If you already understand your credit score and how debt may impact it, you can skip ahead of this section for the sake of your attention span. If you have no idea how the world of credit works, we can help with that. Let’s get started!
What IS a Credit Score?
It’s a common misconception that you only have one credit score – there are actually countless organizations that track and calculate your credit history and what this says about you as a consumer. But we won’t get into the nitty gritty of all these entities, because the be-all and end-all is your FICO score (which you’ve probably at least heard of.) The FICO score is used by nearly all lenders, so you shouldn’t need to worry about any of the others.
FICO collects information from the credit bureaus to create one consolidated score that can be easily referenced by you, and by lenders who you are attempting to borrow from. There are only three credit bureaus you need to worry about: Experian, Equifax, and TransUnion. These credit bureaus are responsible for tracking your existing debt, overdue payments, and delinquencies that may indicate to lenders that you aren’t an ideal borrower. Not all debt information is reported to the bureaus (and therefore never affects your credit score) which we’ll cover in more detail below.
So what DOES affect your credit score?
So this should be a given, but just in case: most existing debt will be reported to the credit bureaus. While your total debt is obviously a major contributing factor to your credit score, it makes up less than one-third of the calculation. Even if you are carrying a large amount of debt, there are several other factors that will determine where your credit score falls.
Outstanding bills like medical and utilities will likely only appear on your credit report if you’ve missed a payment – these typically will not count toward your total debt amount.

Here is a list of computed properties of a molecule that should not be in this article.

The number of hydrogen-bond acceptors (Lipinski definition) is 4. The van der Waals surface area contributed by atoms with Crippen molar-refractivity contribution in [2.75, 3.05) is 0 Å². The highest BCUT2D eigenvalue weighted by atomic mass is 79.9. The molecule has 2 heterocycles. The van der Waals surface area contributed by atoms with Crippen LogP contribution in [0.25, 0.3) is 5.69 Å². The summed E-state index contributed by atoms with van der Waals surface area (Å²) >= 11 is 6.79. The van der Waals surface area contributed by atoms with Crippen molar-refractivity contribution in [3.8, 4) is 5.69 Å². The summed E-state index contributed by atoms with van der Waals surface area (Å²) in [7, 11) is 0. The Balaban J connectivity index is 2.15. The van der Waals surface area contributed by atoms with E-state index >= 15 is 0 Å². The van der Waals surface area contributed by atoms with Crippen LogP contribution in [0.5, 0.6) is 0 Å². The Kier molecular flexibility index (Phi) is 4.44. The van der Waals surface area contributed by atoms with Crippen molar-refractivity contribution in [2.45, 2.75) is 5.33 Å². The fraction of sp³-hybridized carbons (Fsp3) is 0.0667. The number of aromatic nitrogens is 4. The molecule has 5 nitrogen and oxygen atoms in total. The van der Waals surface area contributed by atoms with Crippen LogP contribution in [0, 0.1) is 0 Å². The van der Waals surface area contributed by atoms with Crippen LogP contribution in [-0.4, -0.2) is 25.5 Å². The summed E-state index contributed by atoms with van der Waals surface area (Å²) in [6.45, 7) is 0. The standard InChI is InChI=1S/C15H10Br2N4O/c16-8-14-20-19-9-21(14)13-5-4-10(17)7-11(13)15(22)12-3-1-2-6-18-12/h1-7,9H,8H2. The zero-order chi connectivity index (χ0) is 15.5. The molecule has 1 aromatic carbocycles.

Credit Card Utilization
In addition to the total balance on your credit card(s), the percent of utilization will also be taken into consideration. The percent of utilization is the amount owed on the account in comparison to the credit limit on the account. For example (we’ll keep the math simple): If you have a credit card with a $1,000 limit, and the balance on the account is $300, this credit card would have a 30% utilization.
The ideal credit card utilization is around 20% – this shows that you are actively using the account, yet you are not coming anywhere near the actual limit on the card. If your balances are consistently higher than this 20% benchmark, even if you don’t exceed your credit limit, this high utilization will reflect negatively on your credit score.
Payments you make to your debt balances have the greatest power to help or hurt your credit score. If you are late to make a payment, you generally have 30 days to catch up on your account before the lender will report the missed payment to the credit bureaus. After a payment is 30 days late, it is common practice to report it, and the longer you go without paying the worse the impact will be on your credit score.
If you neglect to make payments for an extended period of time, especially on bills such as medical or utilities, your account will likely be turned over to a collections agency. Collection agencies have the option to register this debt with the credit bureaus, which will take an even greater chunk from your credit score.
Bottom line: do everything in your power to pay the minimum amount due on your accounts. Getting into this habit will save you a lot of financial heartache in the future.
When someone checks your credit report for the purpose of a loan or credit card decision (such as a bank or credit union) this will appear on your report as a hard inquiry. An inquiry is a request from these organizations to view your credit report, and FICO considers several of these requests within a short time period to be an indicator of a high-risk borrower.
Hard inquiries for credit card applications are viewed more harshly than those from home, auto, or student loans. Don’t be afraid to shop around for the best rates when considering these larger loans!
Soft inquiries are performed when you’re pre-approved for a loan or when an employer performs a background check on you. You can also always check your own credit through FICO or the credit bureaus. These inquiries will not affect your credit score in any way, so don’t worry!
Credit Score Checklist: